It's no solace to Stan Miller and other river lovers, however. At an American Planning Association conference held earlier this month, Miller made a somewhat ominous presentation on the current and future effects of pumping on water resources in Washington. Currently, he says, about 130 million gallons of water are pumped out of the aquifer on this side of the border every day. Were water users to tap the system with the full weight of their rights (about 400 cubic feet per second, or 270 million gallons a day), the Spokane River would lose 70 million gallons in the winter each day and 140 million in the summer. The latter represents one-third of the river's average flow.
At the end of his presentation, however, Miller told the audience of planners and grad students that all of his information was wrong. That is, it couldn't take into account the effect that the current federal relicensing of Avista's hydroelectric projects on the Spokane River might have on flows. He also acknowledged that his data didn't include the effects of mitigation and possible water conservation, which, he says, are absolutely essential.
"Even if we don't issue new water rights ... the community is going to have to figure out some way to mitigate the effects of new pumping," he says. "We don't need to use that much water. I can actually see in the next 50 years, unless some dramatic steps are taken, that the Spokane River will be partially dry in the summertime. I mean that literally. It will be dry."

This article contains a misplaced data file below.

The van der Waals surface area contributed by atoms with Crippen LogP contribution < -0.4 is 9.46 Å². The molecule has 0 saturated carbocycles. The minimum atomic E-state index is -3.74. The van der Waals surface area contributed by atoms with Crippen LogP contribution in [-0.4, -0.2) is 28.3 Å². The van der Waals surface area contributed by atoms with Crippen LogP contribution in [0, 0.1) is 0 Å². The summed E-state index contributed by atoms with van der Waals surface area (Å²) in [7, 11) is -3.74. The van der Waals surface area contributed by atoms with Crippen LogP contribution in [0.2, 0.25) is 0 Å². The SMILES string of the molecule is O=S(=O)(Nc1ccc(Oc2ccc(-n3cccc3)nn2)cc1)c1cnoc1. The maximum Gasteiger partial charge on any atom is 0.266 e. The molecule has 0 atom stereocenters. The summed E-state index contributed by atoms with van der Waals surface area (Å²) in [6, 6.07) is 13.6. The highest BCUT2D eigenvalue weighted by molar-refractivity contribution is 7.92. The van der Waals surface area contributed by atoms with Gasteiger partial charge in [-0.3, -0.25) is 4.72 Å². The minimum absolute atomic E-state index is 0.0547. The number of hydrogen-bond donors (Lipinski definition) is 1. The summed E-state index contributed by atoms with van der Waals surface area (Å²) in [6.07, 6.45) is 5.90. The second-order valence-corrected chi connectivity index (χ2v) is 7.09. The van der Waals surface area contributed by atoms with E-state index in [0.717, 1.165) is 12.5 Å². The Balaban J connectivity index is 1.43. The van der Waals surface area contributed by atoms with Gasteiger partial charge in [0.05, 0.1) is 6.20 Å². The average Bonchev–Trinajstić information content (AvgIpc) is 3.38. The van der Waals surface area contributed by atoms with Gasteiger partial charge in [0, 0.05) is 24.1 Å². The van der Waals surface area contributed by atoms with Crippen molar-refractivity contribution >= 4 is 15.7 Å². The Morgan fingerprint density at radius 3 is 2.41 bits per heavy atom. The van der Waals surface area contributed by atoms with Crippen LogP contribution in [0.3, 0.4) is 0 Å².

One of the most dramatic steps he mentions -- drum roll, please -- is for citizens to limit lawn-watering during the summer. Lush green lawns, he says, account for a vast majority of domestic use.
Still, Miller is optimistic that, with some changes to water-use habits, the aquifer will prove to be big enough for everyone. "We can support double or triple the amount of growth we have right now."
Few Answers Yet
There was a lot of grumbling at the public meeting held in Post Falls at the end of January to discuss the progress of the aquifer study. More than a hundred people packed the little conference room of the Templin's Red Lion, wanting to know why Idaho continued pumping, what's being done about aquifer contamination and why the study has taken so long. Greg Sweeney of Spokane raised his hand to ask if elected officials had specifically not been invited to the meeting; indeed, none were present.
The slow drip at the railroad depot in Hauser, and the subsequent storm of media coverage, has, once again, brought the aquifer to the public's attention. Citizens at the meeting sounded frustrated, and they demanded answers.
Unfortunately, Ecology's Guy Gregory, who represented the spectrum of scientists at work on the study, had few to give. To the question of why development continues while the study is yet incomplete, he responded, "We're not equipped at this point to be able to answer those questions." To frequent questions about the quality of aquifer water, he stated that the current study focuses on quantity, not quality, though certain findings on the system's quantity and movement may have implications on the water quality.
"There's no evidence that the aquifer's being mined," that we're extracting more than it is replenishing, said Gregory. The assembly of concerned citizens seemed unsatisified. But Gregory's responses were typical of those involved with the aquifer study and with issues surrounding water supply in the region. Nobody is really sure. Bob Haynes, of the IDWR, says he thinks there's plenty. Stan Miller says the river will run dry.
If the latter is right, if in two years the U.S. Geologic Survey reveals that the aquifer is being harshly taxed, then Washington may decide it needs to come to an agreement with Idaho on how the two might share the aquifer. However, it's unclear how that might happen.